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On UniversalsConstructing and Deconstructing Community$
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Etienne Balibar

Print publication date: 2020

Print ISBN-13: 9780823288564

Published to Fordham Scholarship Online: January 2021

DOI: 10.5422/fordham/9780823288564.001.0001

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PRINTED FROM FORDHAM SCHOLARSHIP ONLINE (www.fordham.universitypressscholarship.com). (c) Copyright Fordham University Press, 2021. All Rights Reserved. An individual user may print out a PDF of a single chapter of a monograph in FSO for personal use.date: 18 June 2021

Racism, Sexism, Universalism

Racism, Sexism, Universalism

A Reply to Joan Scott and Judith Butler

Chapter:
(p.1) 1 Racism, Sexism, Universalism
Source:
(p.iii) On Universals
Author(s):

Étienne Balibar

, Joshua David Jordan
Publisher:
Fordham University Press
DOI:10.5422/fordham/9780823288564.003.0001

This chapter discusses a hypothesis advanced several years ago by the author and that seems particularly imperiled by the interpretive ambiguities surrounding the idea of universality. This hypothesis concerned the paradoxical relationship between racism and universalism in the modern era. The chapter explains why one should assign central importance to the institution when examining the paradoxical relationship between racist or sexist discrimination and universalist discourse. It then posits a concept of “anthropological difference” that should help to distinguish between several uses of the—inextricably metaphysical and political—notions of identity, human essence or nature, norms, and normativity. Finally, the chapter considers what constitutes the apparently ineluctable paradox underlying the relationship between the politics of emancipation and the political community.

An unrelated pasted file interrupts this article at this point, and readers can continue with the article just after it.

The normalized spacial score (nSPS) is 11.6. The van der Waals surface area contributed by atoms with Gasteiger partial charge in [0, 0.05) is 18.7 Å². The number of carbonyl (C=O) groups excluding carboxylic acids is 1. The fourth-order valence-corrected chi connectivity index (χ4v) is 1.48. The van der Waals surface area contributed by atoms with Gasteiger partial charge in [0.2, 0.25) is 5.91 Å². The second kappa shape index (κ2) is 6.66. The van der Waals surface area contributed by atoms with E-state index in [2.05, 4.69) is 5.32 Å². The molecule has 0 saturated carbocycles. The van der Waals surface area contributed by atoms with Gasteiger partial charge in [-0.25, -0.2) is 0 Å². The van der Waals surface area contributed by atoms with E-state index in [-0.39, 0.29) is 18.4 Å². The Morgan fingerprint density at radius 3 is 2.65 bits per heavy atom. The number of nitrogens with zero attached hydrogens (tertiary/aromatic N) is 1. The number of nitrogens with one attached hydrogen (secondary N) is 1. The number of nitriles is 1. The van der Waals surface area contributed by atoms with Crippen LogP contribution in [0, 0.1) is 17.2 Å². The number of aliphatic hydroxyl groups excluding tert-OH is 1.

Keywords:   universality, racism, universalism, institution, racist discrimination, sexism, sexist discrimination, identity, human essence, normativity

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